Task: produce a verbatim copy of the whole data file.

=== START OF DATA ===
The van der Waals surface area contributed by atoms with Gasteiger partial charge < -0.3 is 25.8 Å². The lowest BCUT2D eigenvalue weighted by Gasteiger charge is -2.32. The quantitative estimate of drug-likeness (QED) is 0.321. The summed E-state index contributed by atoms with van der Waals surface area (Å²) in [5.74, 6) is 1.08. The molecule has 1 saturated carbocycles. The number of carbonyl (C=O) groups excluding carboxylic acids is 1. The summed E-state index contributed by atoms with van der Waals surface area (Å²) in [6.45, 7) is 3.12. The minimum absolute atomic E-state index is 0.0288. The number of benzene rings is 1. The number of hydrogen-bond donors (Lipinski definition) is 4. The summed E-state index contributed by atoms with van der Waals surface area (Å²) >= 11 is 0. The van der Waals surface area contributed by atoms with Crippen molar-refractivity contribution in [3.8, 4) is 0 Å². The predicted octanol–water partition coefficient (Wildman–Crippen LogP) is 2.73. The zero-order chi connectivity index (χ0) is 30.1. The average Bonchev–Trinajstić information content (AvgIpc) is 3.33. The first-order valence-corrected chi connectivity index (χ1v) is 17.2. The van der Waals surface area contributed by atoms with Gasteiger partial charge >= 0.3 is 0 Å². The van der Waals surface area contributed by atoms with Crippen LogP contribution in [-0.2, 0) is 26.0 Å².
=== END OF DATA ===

The van der Waals surface area contributed by atoms with Gasteiger partial charge < -0.3 is 25.8 Å². The lowest BCUT2D eigenvalue weighted by Gasteiger charge is -2.32. The quantitative estimate of drug-likeness (QED) is 0.321. The summed E-state index contributed by atoms with van der Waals surface area (Å²) in [5.74, 6) is 1.08. The molecule has 1 saturated carbocycles. The number of carbonyl (C=O) groups excluding carboxylic acids is 1. The summed E-state index contributed by atoms with van der Waals surface area (Å²) in [6.45, 7) is 3.12. The minimum absolute atomic E-state index is 0.0288. The number of benzene rings is 1. The number of hydrogen-bond donors (Lipinski definition) is 4. The summed E-state index contributed by atoms with van der Waals surface area (Å²) >= 11 is 0. The van der Waals surface area contributed by atoms with Crippen molar-refractivity contribution in [3.8, 4) is 0 Å². The predicted octanol–water partition coefficient (Wildman–Crippen LogP) is 2.73. The zero-order chi connectivity index (χ0) is 30.1. The average Bonchev–Trinajstić information content (AvgIpc) is 3.33. The first-order valence-corrected chi connectivity index (χ1v) is 17.2. The van der Waals surface area contributed by atoms with Gasteiger partial charge >= 0.3 is 0 Å². The van der Waals surface area contributed by atoms with Crippen LogP contribution in [-0.2, 0) is 26.0 Å².